That long observed silence of even rival supporters when a kick is lined up has been a hallmark of the Bradby that set it apart from every other encounter in the season; but no more. Those were some of the treasures that were entrusted to us who bear the names of Trinity and Royal in our hearts. We may have squandered some, but let us resolve anew, to be worthy custodians of that legacy today, so that when the time comes for us to hand it on to the generations that follow, we may do so with competence and communicate to them without words, the great responsibility that comes attached to it. It is only then, and with the cheers that roll, that we may remember our own great days and jolly days with solemn pride.

- As published on Groundviews

Monday, June 25, 2012

Birthday wish

Traveller, originally uploaded by halwis.

Dear Godchild,

Being probably the first person apart from your parents, grandparents and uncle, to wish you on your very first birthday, is a great responsibility. It is the sort of thing that keeps Godfathers up well past bedtime; not out of obligation of course, but out of duty.

Today, you mark the first of many wonderful way points in your life. On this day, for years to come, we will celebrate the perfection of God's creation in you. It will be a yearly reminder to renew our faith in you and trust in God's plan for you; which is just another way of saying 'trust what life has in store for you'. Some may call it destiny, some may convince you that you are the architecht of your life and all its fortunes. One day, when you are just about old and wise enough, I will show you how they are both one and the same thing!

In time, you will be compared to flowers that bloom and wither away, or to stars that seem to last forever. You will tread on pebbles that have been around for eons and sit under the shade of trees that will outlast you by many generations. But in all of creation, there has never been another one of you in this universe and there will never be. You are unique in creation and you alone have the power and right to define how. Choose wisely and always choose with love.

We also celebrate in you, the will of life to endure and thrive, but that is a gift you share with even plants and animals. Perhaps, one day, you will also be lucky enough to become an instrument of life’s longing to manifest itself anew. That would be something worth praying for.

Life is more than you and I can comprehend, but I hope we will be able to remind each other of that every now and then. Never give up trying to understand life deeply, because to do so would be to loose sight of its very purpose. Life is your opportunity to partake of all that is magical and wonderful and your parents will strive harder than anyone can imagine, to put as much of that wonder and magic within reach of your fingertips. Despite their best efforts however, there will be times when life doesn't seem so wonderful to you, when you encounter difficult choices, pain and suffering, anger, hatred and perhaps even the threat of violence.

And with time (but I hope soon enough) you will learn to appreciate the seasons of life. Most days will be unmemorable, but there will be those that will wrap you in bliss and others that drown in sorrow. There will be times when you will languish as days idly pass you by and then hasten with purpose. Like the seasons in nature, these times will be inevitable, but they will roll on; sometimes with you in tow and at others with you taking the lead.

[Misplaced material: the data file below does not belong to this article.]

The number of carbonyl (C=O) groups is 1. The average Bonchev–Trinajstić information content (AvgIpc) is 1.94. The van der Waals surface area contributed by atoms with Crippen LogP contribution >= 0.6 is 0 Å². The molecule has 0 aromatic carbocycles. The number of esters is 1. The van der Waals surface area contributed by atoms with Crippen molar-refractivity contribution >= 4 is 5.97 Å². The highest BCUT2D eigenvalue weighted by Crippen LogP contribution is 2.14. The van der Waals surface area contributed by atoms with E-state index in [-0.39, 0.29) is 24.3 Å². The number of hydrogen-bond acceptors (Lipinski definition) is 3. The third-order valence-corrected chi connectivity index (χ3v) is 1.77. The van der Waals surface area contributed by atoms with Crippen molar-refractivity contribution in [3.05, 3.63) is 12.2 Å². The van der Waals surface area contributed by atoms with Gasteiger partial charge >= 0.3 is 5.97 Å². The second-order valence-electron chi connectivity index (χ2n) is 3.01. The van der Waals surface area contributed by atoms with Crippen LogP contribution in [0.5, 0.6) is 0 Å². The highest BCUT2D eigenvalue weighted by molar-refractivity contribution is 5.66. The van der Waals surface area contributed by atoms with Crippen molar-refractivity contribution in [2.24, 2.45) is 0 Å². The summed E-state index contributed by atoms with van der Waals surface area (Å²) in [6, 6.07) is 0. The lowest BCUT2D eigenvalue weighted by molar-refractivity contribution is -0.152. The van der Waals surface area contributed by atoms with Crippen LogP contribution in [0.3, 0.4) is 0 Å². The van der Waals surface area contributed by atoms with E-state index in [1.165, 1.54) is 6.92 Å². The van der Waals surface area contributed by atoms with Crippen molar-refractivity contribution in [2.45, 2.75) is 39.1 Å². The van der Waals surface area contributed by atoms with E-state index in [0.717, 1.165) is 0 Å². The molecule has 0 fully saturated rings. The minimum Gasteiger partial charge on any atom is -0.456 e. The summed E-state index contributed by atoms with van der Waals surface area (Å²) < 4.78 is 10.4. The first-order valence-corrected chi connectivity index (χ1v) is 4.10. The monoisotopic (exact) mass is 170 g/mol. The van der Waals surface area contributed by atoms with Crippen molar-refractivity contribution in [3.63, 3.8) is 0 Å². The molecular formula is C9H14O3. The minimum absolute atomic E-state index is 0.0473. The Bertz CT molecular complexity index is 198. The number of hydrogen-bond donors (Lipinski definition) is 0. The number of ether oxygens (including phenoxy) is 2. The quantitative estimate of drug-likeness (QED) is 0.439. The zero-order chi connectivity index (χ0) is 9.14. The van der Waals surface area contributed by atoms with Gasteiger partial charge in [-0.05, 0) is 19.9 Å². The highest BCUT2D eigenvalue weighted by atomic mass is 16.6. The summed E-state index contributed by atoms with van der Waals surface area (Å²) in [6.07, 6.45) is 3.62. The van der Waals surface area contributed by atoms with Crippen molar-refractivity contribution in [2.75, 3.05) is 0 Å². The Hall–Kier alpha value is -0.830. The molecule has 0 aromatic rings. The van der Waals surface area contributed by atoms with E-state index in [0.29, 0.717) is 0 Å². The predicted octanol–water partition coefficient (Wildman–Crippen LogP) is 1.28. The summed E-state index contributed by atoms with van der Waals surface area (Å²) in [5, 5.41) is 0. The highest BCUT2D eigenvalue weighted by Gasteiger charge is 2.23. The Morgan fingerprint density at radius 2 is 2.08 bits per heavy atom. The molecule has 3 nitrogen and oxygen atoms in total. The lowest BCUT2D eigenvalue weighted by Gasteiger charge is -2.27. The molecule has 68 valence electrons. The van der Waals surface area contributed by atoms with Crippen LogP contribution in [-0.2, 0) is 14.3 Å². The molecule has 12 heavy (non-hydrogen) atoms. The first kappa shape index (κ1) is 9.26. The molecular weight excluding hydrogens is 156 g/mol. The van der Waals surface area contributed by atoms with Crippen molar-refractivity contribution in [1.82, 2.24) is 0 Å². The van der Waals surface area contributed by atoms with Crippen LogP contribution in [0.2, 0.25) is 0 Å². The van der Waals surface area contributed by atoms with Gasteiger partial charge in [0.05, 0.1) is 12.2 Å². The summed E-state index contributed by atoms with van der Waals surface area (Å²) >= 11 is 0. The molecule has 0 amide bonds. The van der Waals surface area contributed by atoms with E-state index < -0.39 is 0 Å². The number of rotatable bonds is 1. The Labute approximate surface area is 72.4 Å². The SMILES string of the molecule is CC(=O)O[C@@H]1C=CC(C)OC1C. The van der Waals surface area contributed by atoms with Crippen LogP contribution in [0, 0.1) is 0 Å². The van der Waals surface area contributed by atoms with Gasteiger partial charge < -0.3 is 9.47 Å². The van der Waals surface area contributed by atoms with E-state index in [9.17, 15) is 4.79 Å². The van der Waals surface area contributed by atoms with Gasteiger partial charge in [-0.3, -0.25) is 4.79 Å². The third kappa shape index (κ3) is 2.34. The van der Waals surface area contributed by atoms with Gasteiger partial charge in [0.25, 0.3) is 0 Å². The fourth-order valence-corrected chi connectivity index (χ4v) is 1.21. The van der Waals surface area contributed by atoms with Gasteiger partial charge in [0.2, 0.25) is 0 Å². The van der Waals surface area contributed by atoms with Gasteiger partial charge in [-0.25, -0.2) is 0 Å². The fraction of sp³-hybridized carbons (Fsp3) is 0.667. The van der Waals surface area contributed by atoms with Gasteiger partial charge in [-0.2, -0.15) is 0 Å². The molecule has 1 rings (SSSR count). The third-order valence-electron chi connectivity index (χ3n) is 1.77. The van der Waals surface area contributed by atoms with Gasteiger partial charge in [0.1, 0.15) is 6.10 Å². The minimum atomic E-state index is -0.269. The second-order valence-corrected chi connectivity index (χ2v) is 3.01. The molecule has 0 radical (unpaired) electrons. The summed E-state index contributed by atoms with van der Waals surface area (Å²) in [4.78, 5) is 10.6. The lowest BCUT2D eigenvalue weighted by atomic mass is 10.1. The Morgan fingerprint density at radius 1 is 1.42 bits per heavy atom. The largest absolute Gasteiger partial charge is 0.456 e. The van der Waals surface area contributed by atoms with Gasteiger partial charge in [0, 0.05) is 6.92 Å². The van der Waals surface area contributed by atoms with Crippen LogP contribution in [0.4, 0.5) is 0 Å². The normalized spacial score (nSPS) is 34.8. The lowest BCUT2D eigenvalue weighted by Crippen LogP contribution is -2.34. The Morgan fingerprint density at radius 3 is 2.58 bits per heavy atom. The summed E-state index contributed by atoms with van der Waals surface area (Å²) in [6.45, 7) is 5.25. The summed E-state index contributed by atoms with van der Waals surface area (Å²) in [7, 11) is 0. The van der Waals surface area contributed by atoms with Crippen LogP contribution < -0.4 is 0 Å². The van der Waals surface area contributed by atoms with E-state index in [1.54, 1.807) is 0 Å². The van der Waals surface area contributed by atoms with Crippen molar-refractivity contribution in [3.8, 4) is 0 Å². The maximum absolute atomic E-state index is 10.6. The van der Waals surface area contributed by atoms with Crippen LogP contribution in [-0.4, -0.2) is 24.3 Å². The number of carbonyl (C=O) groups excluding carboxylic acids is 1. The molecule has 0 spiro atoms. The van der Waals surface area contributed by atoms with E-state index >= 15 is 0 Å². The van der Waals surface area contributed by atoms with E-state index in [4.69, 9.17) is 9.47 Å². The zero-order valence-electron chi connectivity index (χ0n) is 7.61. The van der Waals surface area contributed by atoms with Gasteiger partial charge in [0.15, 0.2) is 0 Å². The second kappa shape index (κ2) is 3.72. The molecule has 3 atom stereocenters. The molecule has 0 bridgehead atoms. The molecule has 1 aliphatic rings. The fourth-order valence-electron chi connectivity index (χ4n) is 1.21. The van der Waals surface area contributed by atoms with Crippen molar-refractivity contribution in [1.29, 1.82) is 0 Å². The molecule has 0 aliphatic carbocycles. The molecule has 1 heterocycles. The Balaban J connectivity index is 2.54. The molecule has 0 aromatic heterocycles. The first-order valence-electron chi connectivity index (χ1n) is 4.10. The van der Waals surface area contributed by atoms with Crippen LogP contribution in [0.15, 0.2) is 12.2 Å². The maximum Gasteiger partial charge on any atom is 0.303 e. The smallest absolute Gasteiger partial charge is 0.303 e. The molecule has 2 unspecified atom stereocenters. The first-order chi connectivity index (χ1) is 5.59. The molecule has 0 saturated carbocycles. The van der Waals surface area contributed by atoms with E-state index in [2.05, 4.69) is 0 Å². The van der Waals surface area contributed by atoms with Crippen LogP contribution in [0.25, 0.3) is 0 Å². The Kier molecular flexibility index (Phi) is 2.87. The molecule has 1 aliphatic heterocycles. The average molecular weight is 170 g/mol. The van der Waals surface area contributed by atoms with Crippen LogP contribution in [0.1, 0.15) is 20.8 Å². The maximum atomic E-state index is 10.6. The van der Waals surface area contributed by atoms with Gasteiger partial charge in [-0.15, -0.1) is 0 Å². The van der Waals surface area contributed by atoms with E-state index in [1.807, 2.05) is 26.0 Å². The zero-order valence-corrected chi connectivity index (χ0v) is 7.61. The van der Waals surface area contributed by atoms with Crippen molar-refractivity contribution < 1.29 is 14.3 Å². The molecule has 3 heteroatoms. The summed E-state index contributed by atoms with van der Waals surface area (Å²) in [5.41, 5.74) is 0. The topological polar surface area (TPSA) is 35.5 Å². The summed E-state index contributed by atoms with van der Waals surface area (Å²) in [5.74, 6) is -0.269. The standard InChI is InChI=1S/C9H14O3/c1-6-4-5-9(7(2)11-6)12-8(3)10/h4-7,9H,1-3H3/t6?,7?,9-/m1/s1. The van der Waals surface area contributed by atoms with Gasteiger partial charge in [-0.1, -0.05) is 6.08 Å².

I wish you friends who will be for all seasons. You won't so much find them as be blessed with them. If you must have any desires, try to be a good friend that others can depend on at all times. Cherish those loved ones who walk through life with you, strengthen you and make you laugh. Never forsake them or feel obliged to put up with anyone who takes you for granted. Be faithful to those whose love sustains you; and love them all your heart.

In your grasp is the power of innocence and may it be yours for years to come. Innocence is not the same as naivety, nor will it make you vulnerable. It is rather a sign of persistent faith in all that is good and a reflection of the strength of your imagination and endurance of your dreams. Should the years ahead threaten to make you cynical, or pessimistic, look back and draw inspiration from the indomitable love that has made you possible. You will also be, as your parents and theirs have been, a sprout in the fountain of life. Preserve the purity of your innocence and be chastened by it. Wear kindness as a chain on your heart, and let gentleness, like bangles adorn your hands. Grace shall be your crown.

Today, the gift we are thankful for is your presence in our lives. In years to come, you will add more meaning and reason for celebration and more cause for joy. What we see today are merely the first rays of dawn breaking in the horizon as we wait for birdsongs to break through the morning mist and the glory of daylight to set in. The skies hold much promise. So, this prayer is my gift; that you, your parents, elders and teachers will have the wisdom and strength to be guided through this day, till we all lie down with the stars, to a peaceful dusk.

Always, Your Godfather.


Monday, June 18, 2012

Light in the Window

 Photo credit: unknown

He felt something formidable rise in front of him and paused; undecided, hesitant, unhurried but weary of languishing. The dark moonless night engulfed his senses completely. Not knowing which way to go, he just stood without any recollection of what he was doing there. He could no longer remember or imagine where the next step might land or where it will take him. What he knew had been driven into the wilderness of the unknowable. Most of what he believed in had been abandoned in the ever lengthening shadows of doubt. Shear strength of will and blind hope had conspired to bring him to this dead end. But he couldn’t have been standing there for too long, when a light flicked on behind a window in a sandstone wall not far from where he stood and the world around him began to lend itself to senses once again. The smoked glass panels cast a dim yellow light on a narrow, neatly paved mosaic of cobblestone that uncurled into the darkness beyond and the blurred outline of his shadow laid out on a manicured lawn beside it.